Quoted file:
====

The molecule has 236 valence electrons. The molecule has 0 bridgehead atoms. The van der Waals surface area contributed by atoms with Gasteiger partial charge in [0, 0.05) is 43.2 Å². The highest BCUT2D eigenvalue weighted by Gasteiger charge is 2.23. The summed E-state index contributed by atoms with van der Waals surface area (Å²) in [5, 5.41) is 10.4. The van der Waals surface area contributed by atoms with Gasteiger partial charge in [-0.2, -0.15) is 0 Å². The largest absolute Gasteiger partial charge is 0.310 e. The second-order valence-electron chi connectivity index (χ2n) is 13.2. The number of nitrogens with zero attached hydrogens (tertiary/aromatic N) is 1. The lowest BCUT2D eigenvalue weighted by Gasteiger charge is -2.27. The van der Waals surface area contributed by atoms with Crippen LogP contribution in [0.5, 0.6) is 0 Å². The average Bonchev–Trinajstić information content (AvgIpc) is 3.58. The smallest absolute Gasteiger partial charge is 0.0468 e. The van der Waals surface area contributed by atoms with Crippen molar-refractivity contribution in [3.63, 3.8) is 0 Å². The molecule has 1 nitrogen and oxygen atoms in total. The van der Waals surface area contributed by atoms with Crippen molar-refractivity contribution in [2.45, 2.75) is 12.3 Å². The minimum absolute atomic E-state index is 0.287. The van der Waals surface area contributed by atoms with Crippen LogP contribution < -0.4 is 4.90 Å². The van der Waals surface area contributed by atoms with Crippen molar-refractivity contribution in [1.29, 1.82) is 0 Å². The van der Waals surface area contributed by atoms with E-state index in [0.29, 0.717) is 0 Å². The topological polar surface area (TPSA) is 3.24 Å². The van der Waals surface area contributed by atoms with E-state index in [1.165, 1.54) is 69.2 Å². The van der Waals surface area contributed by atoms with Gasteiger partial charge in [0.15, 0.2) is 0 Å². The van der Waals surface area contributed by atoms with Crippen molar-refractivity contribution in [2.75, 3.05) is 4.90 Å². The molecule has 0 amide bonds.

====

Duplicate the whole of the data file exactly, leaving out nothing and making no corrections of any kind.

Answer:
The molecule has 236 valence electrons. The molecule has 0 bridgehead atoms. The van der Waals surface area contributed by atoms with Gasteiger partial charge in [0, 0.05) is 43.2 Å². The highest BCUT2D eigenvalue weighted by Gasteiger charge is 2.23. The summed E-state index contributed by atoms with van der Waals surface area (Å²) in [5, 5.41) is 10.4. The van der Waals surface area contributed by atoms with Gasteiger partial charge in [-0.2, -0.15) is 0 Å². The largest absolute Gasteiger partial charge is 0.310 e. The second-order valence-electron chi connectivity index (χ2n) is 13.2. The number of nitrogens with zero attached hydrogens (tertiary/aromatic N) is 1. The lowest BCUT2D eigenvalue weighted by Gasteiger charge is -2.27. The van der Waals surface area contributed by atoms with Crippen LogP contribution in [0.5, 0.6) is 0 Å². The average Bonchev–Trinajstić information content (AvgIpc) is 3.58. The smallest absolute Gasteiger partial charge is 0.0468 e. The van der Waals surface area contributed by atoms with Crippen molar-refractivity contribution in [3.63, 3.8) is 0 Å². The molecule has 1 nitrogen and oxygen atoms in total. The van der Waals surface area contributed by atoms with Crippen molar-refractivity contribution in [2.45, 2.75) is 12.3 Å². The minimum absolute atomic E-state index is 0.287. The van der Waals surface area contributed by atoms with Crippen LogP contribution < -0.4 is 4.90 Å². The van der Waals surface area contributed by atoms with Crippen molar-refractivity contribution in [1.29, 1.82) is 0 Å². The van der Waals surface area contributed by atoms with E-state index in [0.29, 0.717) is 0 Å². The topological polar surface area (TPSA) is 3.24 Å². The van der Waals surface area contributed by atoms with E-state index in [1.165, 1.54) is 69.2 Å². The van der Waals surface area contributed by atoms with Gasteiger partial charge in [0.15, 0.2) is 0 Å². The van der Waals surface area contributed by atoms with Crippen molar-refractivity contribution in [2.75, 3.05) is 4.90 Å². The molecule has 0 amide bonds.